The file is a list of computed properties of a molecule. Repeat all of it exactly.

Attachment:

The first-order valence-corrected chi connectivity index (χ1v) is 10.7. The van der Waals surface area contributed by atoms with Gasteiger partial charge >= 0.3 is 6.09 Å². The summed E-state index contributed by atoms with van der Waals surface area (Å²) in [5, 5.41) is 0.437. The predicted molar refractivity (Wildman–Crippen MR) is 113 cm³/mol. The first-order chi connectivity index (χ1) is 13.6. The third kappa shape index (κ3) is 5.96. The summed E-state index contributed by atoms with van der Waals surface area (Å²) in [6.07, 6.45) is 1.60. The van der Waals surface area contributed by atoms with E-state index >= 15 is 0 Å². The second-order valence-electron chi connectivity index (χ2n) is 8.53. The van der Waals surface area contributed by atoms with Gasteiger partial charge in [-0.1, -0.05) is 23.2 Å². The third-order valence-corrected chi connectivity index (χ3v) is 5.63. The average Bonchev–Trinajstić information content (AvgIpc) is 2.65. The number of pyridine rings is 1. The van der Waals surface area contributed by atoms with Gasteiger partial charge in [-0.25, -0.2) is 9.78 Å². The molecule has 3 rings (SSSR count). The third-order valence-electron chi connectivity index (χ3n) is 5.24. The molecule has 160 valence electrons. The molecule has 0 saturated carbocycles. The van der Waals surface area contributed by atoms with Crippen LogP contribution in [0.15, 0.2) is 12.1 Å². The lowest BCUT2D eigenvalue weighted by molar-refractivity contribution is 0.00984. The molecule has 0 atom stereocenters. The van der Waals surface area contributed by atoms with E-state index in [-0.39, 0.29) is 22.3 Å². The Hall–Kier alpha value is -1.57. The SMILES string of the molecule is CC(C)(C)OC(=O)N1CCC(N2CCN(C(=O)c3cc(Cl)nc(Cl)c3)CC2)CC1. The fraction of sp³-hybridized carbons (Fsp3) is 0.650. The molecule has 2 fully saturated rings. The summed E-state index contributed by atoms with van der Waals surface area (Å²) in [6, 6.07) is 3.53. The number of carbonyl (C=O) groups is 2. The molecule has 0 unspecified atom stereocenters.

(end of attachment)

The first-order valence-corrected chi connectivity index (χ1v) is 10.7. The van der Waals surface area contributed by atoms with Gasteiger partial charge >= 0.3 is 6.09 Å². The summed E-state index contributed by atoms with van der Waals surface area (Å²) in [5, 5.41) is 0.437. The predicted molar refractivity (Wildman–Crippen MR) is 113 cm³/mol. The first-order chi connectivity index (χ1) is 13.6. The third kappa shape index (κ3) is 5.96. The summed E-state index contributed by atoms with van der Waals surface area (Å²) in [6.07, 6.45) is 1.60. The van der Waals surface area contributed by atoms with E-state index >= 15 is 0 Å². The second-order valence-electron chi connectivity index (χ2n) is 8.53. The van der Waals surface area contributed by atoms with Gasteiger partial charge in [-0.1, -0.05) is 23.2 Å². The third-order valence-corrected chi connectivity index (χ3v) is 5.63. The average Bonchev–Trinajstić information content (AvgIpc) is 2.65. The number of pyridine rings is 1. The van der Waals surface area contributed by atoms with Gasteiger partial charge in [-0.25, -0.2) is 9.78 Å². The molecule has 3 rings (SSSR count). The third-order valence-electron chi connectivity index (χ3n) is 5.24. The molecule has 160 valence electrons. The molecule has 0 saturated carbocycles. The van der Waals surface area contributed by atoms with Crippen LogP contribution in [0.15, 0.2) is 12.1 Å². The lowest BCUT2D eigenvalue weighted by molar-refractivity contribution is 0.00984. The molecule has 0 atom stereocenters. The van der Waals surface area contributed by atoms with E-state index in [-0.39, 0.29) is 22.3 Å². The Hall–Kier alpha value is -1.57. The SMILES string of the molecule is CC(C)(C)OC(=O)N1CCC(N2CCN(C(=O)c3cc(Cl)nc(Cl)c3)CC2)CC1. The fraction of sp³-hybridized carbons (Fsp3) is 0.650. The molecule has 2 fully saturated rings. The summed E-state index contributed by atoms with van der Waals surface area (Å²) in [6, 6.07) is 3.53. The number of carbonyl (C=O) groups is 2. The molecule has 0 unspecified atom stereocenters.